In yet another story that broke just this morning, it was learned that Archbishop Denis Hart of Melbourne, Australia, “shocked students and staff” by announcing that the John Paul II Institute in his diocese, would be closed at the end of 2018:

The archbishop yesterday sent a letter to faculty and staff of the institute notifying them of the decision citing concerns about low student numbers.

The Catholic Weekly understands that student numbers had increased in recent years.

The institute was founded in 2001 to “promote marriage and the family for the good of the whole Church and the wider community, within the context of higher education in Australia and education in theology”, according to its website.

I couldn’t find any statements made by Archbishop Hart on Amoris Laetitia, but I did pull up a news story from January of this year in which this shepherd of over a million Catholics (as of 2013) “urged schools to be sensitive and respectful to students who wanted to invite a same-sex date to the biggest night of the year.”

“These are quite often emotional situations and it’s very important that we always have respect for the dignity of the human being involved,” he said.


“Students in a secondary school are growing up and in developmental stages where relationships are more like strong friendships and are not usually permanent, they are not in a situation where they are committing,” Archbishop Hart said in a statement to Fairfax Media.

“The Catholic Church respects any relationship but always sticks quite firmly with its teaching that a relationship in the eyes of the church is heterosexual, between a male and female, and that is something we would always stand by.”

Archbishop Hart was criticised last year for allegedly burying Jesuit Social Services’s Not So Straight report, which had found widespread bullying and homophobic abuse of gay, lesbian, bisexual and transgender students in Catholic schools, leading to high-levels of self harm, and even suicide.


Academy principal Sister Mary Moloney said it was a progressive and modern Catholic school that dealt with any issue or concern with an open mind.

“The philosophy of allowing students to choose whomever they wish to accompany them to our school formal will continue into the future,” Sister Moloney said.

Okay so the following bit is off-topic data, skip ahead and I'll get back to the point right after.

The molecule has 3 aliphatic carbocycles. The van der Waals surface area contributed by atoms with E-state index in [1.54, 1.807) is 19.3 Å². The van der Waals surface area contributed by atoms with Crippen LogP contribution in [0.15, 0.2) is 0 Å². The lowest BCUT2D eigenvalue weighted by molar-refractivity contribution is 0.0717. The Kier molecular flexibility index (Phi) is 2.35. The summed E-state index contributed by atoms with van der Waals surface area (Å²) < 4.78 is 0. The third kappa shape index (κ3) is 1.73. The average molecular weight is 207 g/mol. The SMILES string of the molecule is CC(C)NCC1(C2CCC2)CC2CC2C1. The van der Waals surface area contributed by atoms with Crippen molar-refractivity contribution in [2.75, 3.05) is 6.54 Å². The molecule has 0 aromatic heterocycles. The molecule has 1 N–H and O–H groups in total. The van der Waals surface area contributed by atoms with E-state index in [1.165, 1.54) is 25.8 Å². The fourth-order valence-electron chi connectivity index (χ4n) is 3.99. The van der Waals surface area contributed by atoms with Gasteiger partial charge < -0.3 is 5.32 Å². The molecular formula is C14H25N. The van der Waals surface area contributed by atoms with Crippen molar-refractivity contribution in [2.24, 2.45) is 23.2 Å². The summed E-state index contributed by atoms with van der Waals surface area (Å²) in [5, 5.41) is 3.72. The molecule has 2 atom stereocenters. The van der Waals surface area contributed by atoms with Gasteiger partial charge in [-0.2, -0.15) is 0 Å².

You can reach your own conclusions about such moral leadership. Joseph Sciambra (whom I interviewed this summer about his formerly “gay” lifestyle and his conversion to Catholicism) has his own take here.

This is systematic. Cardinal Schönborn as official interpreter saying that AL is “binding”. The Buenos Aires letter. The capitulation of various bishops conferences (which Francis and his cabal have sought to empower from the earliest days of his pontificate). The Cardinal Vicar of Rome — who reports directly to the pope as “bishop of Rome” — allowing communion for the “remarried” in his diocese. Cardinal Farrell, new head of the Vatican division for Laity and Family, saying that AL “is the Holy Spirit Speaking”. Countless other examples, if you want to start digging.

And it is amazing to see that as progressive as Pope John Paul II was capable of being — even on marriage — he was a bastion of orthodoxy compared to these revolutionaries. This is why they have been attacking his work on marriage and family from the get go. Familiaris Consortio is simply an impediment to Amoris Laetitia. As are, no doubt, some of JPII’s other writings on the matter.

The rapidity with which AL is becoming the de facto law of the Church by diktat is breathtaking. I return again to the words of Archbishop Víctor Manuel Fernández, close friend of Francis and ghostwriter of most of the major documents of this pontificate — particularly Amoris Laetitia. You will perhaps recall that he told us to expect this:

“The pope goes slow because he wants to be sure that the changes have a deep impact. The slow pace is necessary to ensure the effectiveness of the changes. He knows there are those hoping that the next pope will turn everything back around. If you go slowly it’s more difficult to turn things back.” The interviewer then proceeded to ask him whether it does not help his adversaries when they know that Pope Francis says that his papacy might be short. Fernández answered: “The pope must have his reasons, because he knows very well what he’s doing. He must have an objective that we don’t understand yet. You have to realize that he is aiming at reform that is irreversible. If one day he should sense that he’s running out of time and doesn’t have enough time to do what the Spirit is asking him, you can be sure he will speed up.” [emphasis added]